Hate speech exacerbating societal, racial tensions with ‘deadly consequences around the world’, say UN experts
Hate speech, both online and offline, has “exacerbated societal and racial tensions, inciting attacks with deadly consequences around the world”, according to an open letter released on Monday by nearly two dozen independent United Nations experts.
“We are alarmed by the recent increase in hateful messages and incitement to discrimination and hatred against migrants, minority groups and various ethnic groups, as well as the defenders of their rights, in numerous countries”, the letter read.
The experts maintain that hate speech “has become mainstream in political systems worldwide and threatens democratic values, social stability and peace”, saying that it coarsens public discourse and weakens “the social fabric” of countries.
Le discours haineux cible surtout les minorités partout au monde.Around the world, hate speech usually targets minorities.#minorities #HumanRights #HateSpeech https://t.co/LitIknW0Vgfernanddev
They note that through international human rights law and principles, States have committed to international human rights standards that guarantee “equality and non-discrimination rights”, saying that States are required to take “strong action against racist and xenophobic speech”.
“We are gravely concerned that leaders, senior government officials, politicians and other prominent figures spread fear among the public against migrants or those seen as ‘the others’, for their own political gain”, the 23 stressed, pointing to the demonization of entire groups of people as “dangerous or inferior” and having led to “catastrophic tragedies in the past”.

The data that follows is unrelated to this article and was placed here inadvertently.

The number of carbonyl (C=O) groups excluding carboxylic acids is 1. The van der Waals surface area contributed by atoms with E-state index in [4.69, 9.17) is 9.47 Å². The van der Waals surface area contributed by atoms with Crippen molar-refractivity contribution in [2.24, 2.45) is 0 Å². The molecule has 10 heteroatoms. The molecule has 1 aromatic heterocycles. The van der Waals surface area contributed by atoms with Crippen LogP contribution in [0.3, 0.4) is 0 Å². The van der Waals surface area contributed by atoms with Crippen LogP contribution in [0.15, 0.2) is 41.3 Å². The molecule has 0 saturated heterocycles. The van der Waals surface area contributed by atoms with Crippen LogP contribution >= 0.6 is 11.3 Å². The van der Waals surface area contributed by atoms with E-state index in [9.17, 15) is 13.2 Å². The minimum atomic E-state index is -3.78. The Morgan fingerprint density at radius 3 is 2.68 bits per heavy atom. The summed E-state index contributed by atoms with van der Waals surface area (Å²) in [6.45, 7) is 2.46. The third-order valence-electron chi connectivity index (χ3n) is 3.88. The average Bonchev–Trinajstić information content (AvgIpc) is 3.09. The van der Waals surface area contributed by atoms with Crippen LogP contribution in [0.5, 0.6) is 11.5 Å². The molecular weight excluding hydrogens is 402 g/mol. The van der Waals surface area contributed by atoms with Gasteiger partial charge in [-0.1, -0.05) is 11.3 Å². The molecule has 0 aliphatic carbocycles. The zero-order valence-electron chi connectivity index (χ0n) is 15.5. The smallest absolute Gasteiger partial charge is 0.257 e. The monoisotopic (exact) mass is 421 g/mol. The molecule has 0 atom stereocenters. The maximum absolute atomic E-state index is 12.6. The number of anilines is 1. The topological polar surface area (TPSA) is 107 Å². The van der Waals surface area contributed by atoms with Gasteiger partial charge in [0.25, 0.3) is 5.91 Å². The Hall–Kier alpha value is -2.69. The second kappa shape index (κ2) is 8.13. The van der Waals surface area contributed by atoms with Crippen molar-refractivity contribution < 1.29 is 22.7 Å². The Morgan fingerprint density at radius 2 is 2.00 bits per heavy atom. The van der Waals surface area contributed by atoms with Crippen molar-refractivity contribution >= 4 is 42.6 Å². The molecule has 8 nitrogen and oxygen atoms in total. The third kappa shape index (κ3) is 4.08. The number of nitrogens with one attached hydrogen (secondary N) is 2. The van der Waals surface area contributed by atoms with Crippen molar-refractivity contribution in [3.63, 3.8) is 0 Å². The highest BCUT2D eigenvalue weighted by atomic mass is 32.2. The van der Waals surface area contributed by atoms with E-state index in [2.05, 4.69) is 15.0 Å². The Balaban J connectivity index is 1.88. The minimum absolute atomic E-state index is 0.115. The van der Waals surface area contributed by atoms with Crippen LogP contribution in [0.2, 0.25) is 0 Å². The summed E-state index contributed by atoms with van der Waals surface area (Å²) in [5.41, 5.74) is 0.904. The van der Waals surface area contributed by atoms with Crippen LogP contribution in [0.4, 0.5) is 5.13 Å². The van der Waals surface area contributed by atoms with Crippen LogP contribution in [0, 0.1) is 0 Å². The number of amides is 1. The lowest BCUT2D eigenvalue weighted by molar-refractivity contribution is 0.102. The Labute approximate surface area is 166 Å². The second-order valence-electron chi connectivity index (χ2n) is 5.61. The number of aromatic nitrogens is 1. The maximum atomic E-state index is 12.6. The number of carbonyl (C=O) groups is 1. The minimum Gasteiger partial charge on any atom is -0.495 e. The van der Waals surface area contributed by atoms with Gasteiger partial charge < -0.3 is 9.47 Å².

Observing that public figures globally are attempting “to stoke ethnic tensions and violence by spreading hate speech targeting the vulnerable” the experts maintained that “such rhetoric aims to dehumanize minority groups and other targeted people, and, in the case of migrants, fosters discriminatory discourse about who ‘deserves’ to be part of a community”.
A call to stop hatred
Furthermore, limiting the human rights of lesbian, gay, bisexual, and transgender (LGBT) people limit progress towards the eradication of violence and discrimination against them.
Underscoring the need to stop it, they flagged a correlation between exposure to hate speech and the number of hate crimes committed.
To curb xenophobic attacks on migrants and prevent incitement against all marginalized groups, the UN experts called on public officials, politicians and media “to assume their collective responsibility to promote societies that are tolerant and inclusive” and to redouble their efforts in holding the culpable accountable.
“We believe that these efforts will help make countries safer and foster the inclusive and peaceful societies that we would all like and deserve to live in”, they concluded.
Click here for a full list of signatories.